PSST: You've tackled all the technology and equipment necessary to demonstrate in a virtual world. Please tell us about your Virtual Open Studio series.
Rita: OMG, thank you for assuming I have "tackled" all the technology... just goes to show how massive amounts of trial-and-error (...especially ERROR and more trials...) can result in the illusion of mastery!! 🤣
(...kind of like painting, in fact.)
My Virtual Open Studio days are an idea I had way back in April when the massive changes in the world dynamic started getting a little depressing. I saw that an artist would need to take advantage of more virtual avenues of promotion in order to generate new income streams, but the thought of actually conducting an online workshop at that time was terrifying to me. I was much more comfortable with the thought of simply inviting people into my studio to watch me work. No pressure to "instruct" or to give feedback as with a normal workshop. Just some fellowship, conversation, and (most important) ME getting some work done!
So I began to research and try different methods of streaming and recording using the devices I already own (which was only partially successful) and 3 months later I have a (mostly) smooth-running system, thanks to Amazon's generous return policy and many late nights of cramming Zoom, OBS and Premier Pro tutorials into my brain!
PSST: How do you describe your painting style and color choices? Have you found particular colors that are essential for your paintings?
Rita: When I do feel like giving my painting style a name, I usually call it "contemporary realism" or "contemporary impressionism" but I don't really care for naming styles because every artist's style is unique and while it might fit into a general genre, I think terms and definitions can be constraining and don't always describe an individual style accurately.
My color choices have definitely narrowed down in the last decade to lots of vivid brights combined with cool and warm muted greens and violets. By using such a warm underpainting almost all the time, I've gotten used to how colors interact when overlaying it. Almost every pastel is cooler than my underpainting.
I do have three colors I have a hard time doing without (although it's good to improvise now and then) and these are Terry Ludwig's Eggplant (my rich "black"), Girault #376 (my cool dark brown), and Diane Townsend #069 (my warm white).
I’m blessed to be able to find beauty in everything I see. My work has evolved into an observation of sunlight and shadow, and recently I’ve been playing with more adventurous ways to portray light with color, value, and temperature. Along with themed portraiture, a trendy subject with my collectors has been ranch animals. This works rather well because ranch animals are ideal models of sunlight, and as Claude Monet said, ‘The subject matter, my dear good fellow, is the light.’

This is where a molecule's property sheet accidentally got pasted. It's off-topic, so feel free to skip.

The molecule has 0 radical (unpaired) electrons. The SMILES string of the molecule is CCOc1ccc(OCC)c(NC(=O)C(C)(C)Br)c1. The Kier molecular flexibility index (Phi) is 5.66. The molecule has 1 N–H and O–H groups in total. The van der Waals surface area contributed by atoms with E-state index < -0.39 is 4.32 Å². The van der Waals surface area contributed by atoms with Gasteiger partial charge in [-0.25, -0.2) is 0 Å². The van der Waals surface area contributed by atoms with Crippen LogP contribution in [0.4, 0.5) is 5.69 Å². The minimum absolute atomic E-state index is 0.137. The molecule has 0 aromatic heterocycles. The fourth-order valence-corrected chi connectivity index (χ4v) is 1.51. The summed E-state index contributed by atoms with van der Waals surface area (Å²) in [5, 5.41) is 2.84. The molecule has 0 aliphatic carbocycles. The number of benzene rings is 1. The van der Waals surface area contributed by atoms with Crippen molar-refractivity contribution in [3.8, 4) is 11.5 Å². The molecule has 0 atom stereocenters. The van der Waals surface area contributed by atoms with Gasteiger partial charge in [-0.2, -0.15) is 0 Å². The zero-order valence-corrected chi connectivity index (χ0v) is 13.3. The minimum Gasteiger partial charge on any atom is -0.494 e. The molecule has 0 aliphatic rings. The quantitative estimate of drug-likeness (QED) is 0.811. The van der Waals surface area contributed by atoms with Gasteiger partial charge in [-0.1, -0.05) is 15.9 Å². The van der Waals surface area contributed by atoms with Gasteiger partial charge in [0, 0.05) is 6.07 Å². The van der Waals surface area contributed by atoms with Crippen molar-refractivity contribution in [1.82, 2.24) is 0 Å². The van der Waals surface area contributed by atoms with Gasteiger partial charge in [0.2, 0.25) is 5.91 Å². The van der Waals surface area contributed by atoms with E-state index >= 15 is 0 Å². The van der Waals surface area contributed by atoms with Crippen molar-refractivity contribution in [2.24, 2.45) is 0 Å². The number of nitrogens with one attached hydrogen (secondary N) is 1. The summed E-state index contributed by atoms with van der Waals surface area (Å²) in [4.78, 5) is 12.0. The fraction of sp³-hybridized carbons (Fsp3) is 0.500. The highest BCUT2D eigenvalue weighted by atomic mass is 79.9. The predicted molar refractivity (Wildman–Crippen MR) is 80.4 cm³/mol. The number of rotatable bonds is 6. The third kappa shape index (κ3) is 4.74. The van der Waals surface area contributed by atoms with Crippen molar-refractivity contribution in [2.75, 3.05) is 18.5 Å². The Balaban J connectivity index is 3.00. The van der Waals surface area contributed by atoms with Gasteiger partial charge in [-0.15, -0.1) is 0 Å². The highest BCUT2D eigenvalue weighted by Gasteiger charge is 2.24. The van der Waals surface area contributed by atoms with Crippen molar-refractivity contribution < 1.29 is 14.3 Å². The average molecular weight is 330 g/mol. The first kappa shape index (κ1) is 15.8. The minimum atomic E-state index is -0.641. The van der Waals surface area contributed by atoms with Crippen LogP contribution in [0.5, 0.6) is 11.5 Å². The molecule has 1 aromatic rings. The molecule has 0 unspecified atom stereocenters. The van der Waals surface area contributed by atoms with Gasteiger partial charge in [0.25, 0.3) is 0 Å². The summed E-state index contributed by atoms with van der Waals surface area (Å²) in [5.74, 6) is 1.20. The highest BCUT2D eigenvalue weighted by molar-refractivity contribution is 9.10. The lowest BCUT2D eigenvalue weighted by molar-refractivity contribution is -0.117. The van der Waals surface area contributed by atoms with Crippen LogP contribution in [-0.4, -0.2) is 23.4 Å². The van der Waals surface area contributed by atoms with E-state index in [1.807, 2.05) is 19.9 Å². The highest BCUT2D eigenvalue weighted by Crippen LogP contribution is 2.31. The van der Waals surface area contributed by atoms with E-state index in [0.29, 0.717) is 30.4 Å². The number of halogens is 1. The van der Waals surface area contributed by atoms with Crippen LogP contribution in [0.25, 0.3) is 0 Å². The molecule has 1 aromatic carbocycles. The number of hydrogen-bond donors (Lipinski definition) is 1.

PSST: Is participation with pastel society competitions an important step for an artist?
Rita: I highly recommend entering competitions, as many as you can afford the entry fees for. Competitions (at least for me) boost your motivation to create the best work you can, and when you win something (even when you just get in to a show) then you can add that brag to your bio and impress your collectors. (Make this a habit and over time your bio will become rather impressive!)
I also recommend joining any and all art organizations near you, and go to meetings, and get involved to the limit of your available time. I have spent years involved with various art groups. Now I have a variety of valuable friends with whom I can network who have a wealth of experience creating, showing and selling their art. And among all the emails I get from various associations, there's always a paint out, or a trip, or a demo, or exhibit, that I can take advantage of if I have the time.
PSST: What social media, websites or art-focused groups are you associated with?
Rita: Well, I have accounts on Pinterest, Twitter, and LinkedIn, which I don't interact with much but try to post on frequently. I utilize Instagram and Facebook quite a bit, and am in several art related FB groups. Sometimes it's hard to keep up with. I'm lucky to be one of the 50 Featured Members on DailyPaintworks.com, which attracts collectors when I post regularly. I have my artwork on Pixels.com because I use them as a source for canvas giclee prints. I'm a member of several pastel societies and other art organizations (honestly many of which I pay the dues just so that I can stay in the loop of info, and also share my news in their newsletters! )
Oh, and I just started a Patreon page because this seemed like the optimal time to start one, and I've linked my Virtual Open Studio days as a benefit.
(personal note from Rita): "I hope you all are staying inspired in your home studio spaces, and I hope my seeming "busy-ness" doesn't overwhelm you, but instead inspires you! I didn't have all this stuff going on in the beginning, but built on to it gradually. Most important advice I ever received was from the artist Sara Eyestone who says "First you have to do the work" meaning "ARTWORK". Always put the creating of your artwork first, then find ways to show it off to the world."